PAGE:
Figure 3: Mode of use of Videodialysis in the 54 patients in the Multi-Center Audit divided by Center. (Sanluri: not given as the Center has only 1 patient).

Training. VD-Training was given as the main reason for its use in 15 of the 16 self-care patients (93.8%) and for 23 caregivers of the 38 patients on assisted PD (60.5% – p<0.05) (Figure 4A). In 8 of these 15 self-care patients (53.3%) and 22 of the 23 on assisted PD (95.7% – p<0.02) (Figure 4B), secondary reasons were also given for using VD. In 70.0% of these 30 patients, the secondary reasons were clinical, and in 3.7% they were related to transport difficulties.

VD-Training was used in 26 incident and 12 prevalent patients respectively: in 6 cases due to changes in their dialysis treatment (5 due to a switch from CAPD to APD, and 1 due to management of antibiotic therapy for peritonitis), in 3 cases for retraining (1 following peritonitis, and 2 for other issues that required verification of self-care ability), in 2 cases due to the need for a caregiver, and in 1 case due to a change in caregiver. Of the 12 prevalent patients, 10 belonged to a single Center (Teramo).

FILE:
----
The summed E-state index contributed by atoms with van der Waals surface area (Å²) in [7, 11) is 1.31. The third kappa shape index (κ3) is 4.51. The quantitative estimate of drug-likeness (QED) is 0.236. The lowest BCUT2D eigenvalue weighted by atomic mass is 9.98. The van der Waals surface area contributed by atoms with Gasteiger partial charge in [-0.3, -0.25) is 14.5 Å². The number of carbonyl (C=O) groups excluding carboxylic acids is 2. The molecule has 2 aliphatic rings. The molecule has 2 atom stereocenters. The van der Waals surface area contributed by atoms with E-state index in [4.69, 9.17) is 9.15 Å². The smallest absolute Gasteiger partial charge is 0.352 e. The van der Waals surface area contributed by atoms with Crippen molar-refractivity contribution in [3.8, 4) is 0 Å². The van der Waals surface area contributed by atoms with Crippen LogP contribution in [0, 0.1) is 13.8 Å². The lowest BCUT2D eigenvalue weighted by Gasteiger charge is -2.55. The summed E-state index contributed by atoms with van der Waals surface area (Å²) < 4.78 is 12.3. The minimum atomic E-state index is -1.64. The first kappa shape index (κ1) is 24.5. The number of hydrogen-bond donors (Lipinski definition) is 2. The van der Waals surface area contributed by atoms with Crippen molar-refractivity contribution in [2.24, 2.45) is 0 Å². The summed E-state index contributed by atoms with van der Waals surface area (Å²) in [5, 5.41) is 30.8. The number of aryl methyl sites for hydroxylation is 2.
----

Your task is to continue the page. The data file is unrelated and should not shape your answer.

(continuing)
Figure 4: A: Main reasons for the use of Videodialysis in Self-care and Assisted PD patients B: Secondary reasons associated with VD-Training in Self-care and Assisted PD patients
Figure 4: A: Main reasons for the use of Videodialysis in Self-care and Assisted PD patients B: Secondary reasons associated with VD-Training in Self-care and Assisted PD patients

Caregiver. VD-Caregiver was used in 9 patients, 7 of whom belonged to a single Center (Figure 3) which only employed the system in this mode. In 8 cases, the intended user was a Family Caregiver. The secondary reasons were clinical in 8 cases, and transport issues in 3 patients.

Distance or transport difficulties. VD-Transport was used in 1 patient due to the distance from the Center.

Clinical. VD-Clinical for follow-up was used for 2 patients on assisted PD: 1 terminal, and 1 in a Group Home. The secondary reasons were psychological barriers to self-care in the first case, and the need to provide Training to more than one caregiver over time in the second.